Google charging Android device makers up to $40 per phone to install apps
Google's recent EU ruling-driven rule changes for licensing access to the Google Play Store and the company's other apps to Android devices could cost some vendors as much as $40 per unit, according to internal documents, but the high fee could be significantly reduced down or eliminated entirely if Google's clients preinstall specific apps onto European smartphones.
Google announced on Tuesday it will be updating the terms of licensing agreements it makes with Android device producers to allow them to pre-install the Google Play Store and other essential apps on hardware shipping in Europe. The move, to appease an antitrust ruling by the European Commission, means that the free licenses will cease in favor of paid versions.
According to documents received by The Verge, the fee schedule indicates the cost per device could be as high as $40 in order to install "Google Mobile Services," a selection of core Google apps that includes the Google Play Store, for devices activated on or after February 1, 2019.
EU countries are split into three tiers, with the highest consisting of Germany, the Netherlands, Norway, Sweden, and the United Kingdom. For these areas, smartphones with a screen pixel density of 500ppi or more will need to pay $40 to license the apps, reducing to $20 for between 400 and 500ppi, and $10 for sub-400ppi displays. For other tiers, the cost per device could reduce down to $2.50.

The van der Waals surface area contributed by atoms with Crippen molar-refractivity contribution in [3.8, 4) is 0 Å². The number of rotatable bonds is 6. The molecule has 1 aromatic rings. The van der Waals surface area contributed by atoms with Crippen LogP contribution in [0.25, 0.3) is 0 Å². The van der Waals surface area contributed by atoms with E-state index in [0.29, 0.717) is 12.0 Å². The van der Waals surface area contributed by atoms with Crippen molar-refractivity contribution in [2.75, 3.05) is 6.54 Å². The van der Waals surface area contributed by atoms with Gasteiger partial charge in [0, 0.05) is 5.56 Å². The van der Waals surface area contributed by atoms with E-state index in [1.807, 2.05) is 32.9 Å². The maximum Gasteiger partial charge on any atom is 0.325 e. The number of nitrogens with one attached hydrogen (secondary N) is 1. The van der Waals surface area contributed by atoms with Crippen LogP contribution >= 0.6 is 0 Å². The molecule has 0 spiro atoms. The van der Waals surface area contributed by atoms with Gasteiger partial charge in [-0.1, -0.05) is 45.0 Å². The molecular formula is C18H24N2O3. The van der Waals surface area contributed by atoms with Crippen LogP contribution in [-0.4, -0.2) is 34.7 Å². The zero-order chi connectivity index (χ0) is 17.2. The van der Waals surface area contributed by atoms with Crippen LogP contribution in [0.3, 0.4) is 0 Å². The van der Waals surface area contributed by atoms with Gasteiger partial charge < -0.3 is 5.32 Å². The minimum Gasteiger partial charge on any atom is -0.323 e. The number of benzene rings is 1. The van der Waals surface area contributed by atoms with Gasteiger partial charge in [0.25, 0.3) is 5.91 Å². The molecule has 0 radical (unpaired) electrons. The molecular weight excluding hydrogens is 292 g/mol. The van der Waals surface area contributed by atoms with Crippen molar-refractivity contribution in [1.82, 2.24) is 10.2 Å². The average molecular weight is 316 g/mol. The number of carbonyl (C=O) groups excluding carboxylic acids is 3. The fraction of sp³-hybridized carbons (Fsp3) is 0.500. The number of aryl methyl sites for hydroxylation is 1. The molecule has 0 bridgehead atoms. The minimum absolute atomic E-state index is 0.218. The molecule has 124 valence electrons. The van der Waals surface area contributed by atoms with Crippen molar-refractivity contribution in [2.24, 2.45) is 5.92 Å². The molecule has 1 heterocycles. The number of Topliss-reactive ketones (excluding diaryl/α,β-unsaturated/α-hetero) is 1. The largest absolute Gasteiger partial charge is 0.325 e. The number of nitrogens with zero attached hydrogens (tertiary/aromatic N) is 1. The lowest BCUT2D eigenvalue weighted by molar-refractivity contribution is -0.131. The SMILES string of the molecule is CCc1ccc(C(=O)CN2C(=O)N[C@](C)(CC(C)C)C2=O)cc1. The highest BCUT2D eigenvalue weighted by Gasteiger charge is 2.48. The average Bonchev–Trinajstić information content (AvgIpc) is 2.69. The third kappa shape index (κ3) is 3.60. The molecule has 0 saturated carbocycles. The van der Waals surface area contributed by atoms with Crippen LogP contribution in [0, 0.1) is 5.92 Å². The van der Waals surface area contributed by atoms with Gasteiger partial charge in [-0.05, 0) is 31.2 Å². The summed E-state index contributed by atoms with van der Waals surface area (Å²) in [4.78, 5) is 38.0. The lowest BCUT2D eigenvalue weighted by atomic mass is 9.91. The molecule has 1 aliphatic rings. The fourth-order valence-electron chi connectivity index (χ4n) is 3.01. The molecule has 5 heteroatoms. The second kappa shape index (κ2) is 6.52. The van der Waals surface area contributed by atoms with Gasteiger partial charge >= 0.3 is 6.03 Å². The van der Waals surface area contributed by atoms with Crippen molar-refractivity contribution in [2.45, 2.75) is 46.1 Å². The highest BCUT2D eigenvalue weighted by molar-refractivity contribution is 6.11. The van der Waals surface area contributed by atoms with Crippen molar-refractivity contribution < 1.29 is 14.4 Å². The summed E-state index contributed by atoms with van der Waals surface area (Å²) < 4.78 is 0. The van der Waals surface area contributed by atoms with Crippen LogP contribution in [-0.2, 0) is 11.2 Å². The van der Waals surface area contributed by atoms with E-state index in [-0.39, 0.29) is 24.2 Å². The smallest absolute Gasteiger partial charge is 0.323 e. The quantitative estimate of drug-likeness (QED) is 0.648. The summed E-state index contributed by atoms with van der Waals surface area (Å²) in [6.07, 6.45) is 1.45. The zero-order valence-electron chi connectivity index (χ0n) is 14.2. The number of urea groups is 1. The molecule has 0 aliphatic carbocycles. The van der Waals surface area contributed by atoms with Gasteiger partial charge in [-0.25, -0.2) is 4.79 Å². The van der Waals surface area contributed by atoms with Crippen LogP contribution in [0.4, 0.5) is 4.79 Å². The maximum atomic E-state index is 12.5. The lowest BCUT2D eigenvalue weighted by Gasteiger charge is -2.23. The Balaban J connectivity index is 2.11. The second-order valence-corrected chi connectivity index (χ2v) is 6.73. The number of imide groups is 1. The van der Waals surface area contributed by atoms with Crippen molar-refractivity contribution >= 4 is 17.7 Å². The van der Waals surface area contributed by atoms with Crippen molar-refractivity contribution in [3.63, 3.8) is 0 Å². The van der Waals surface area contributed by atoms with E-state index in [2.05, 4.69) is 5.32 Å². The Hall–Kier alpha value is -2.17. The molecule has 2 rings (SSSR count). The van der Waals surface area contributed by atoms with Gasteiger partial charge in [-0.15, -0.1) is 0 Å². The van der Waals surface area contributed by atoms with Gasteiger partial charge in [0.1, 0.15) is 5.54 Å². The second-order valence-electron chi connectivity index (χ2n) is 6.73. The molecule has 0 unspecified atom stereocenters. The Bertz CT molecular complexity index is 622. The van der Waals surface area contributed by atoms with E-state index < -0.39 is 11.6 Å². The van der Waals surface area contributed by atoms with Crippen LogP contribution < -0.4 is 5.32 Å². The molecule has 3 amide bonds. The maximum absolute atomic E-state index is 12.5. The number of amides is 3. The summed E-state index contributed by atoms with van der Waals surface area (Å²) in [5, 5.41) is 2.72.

Tablets have a more even pricing scheme that is the same across all of the affected countries, charging as much as $20 per device. While vendors would be able to negotiate deals with Google, a source suggests there would be little in the way of variance from what is detailed in the schedule.
The source also suggested that separate agreements would be offered for vendors installing Chrome and Google Search on their products, which could lower the fee or, in some cases, remove it entirely.
Firms who do not pre-install Chrome on their hardware and add it to the home screen dock could also lose another source of revenue, as they would not be eligible for search revenue sharing when users use Google. The revenue sharing incentive has been available for quite some time, and in this case would be useful for vendors to keep using, in order to cover part of the cost of the app suite licensing fees over time.
Google's changes were made following an investigation by the European Commission into its app licensing practices, where the company required vendors to pre-install Google Search and Chrome as a condition of accessing the Google Play Store. Google also allegedly paid major device producers and carriers for exclusively pre-installing the Google Search app.
The Commission fined Google $5 billion, and demanded changes to the licensing scheme within 90 days. The regulator believed Google used Android "as a vehicle to cement the dominance of its search engine," effectively making it extremely difficult for other firms to compete on the Google-dominated platform.
Also as part of the changes, Google will be offering agreements to allow Search and Chrome apps to be installed non-exclusively, with competing apps able to be included on the same device, instead of the previous practice of requiring exclusivity. Other compatibility agreements will allow vendors to produce hardware using forked Android versions, while still allowing them to distribute Google apps.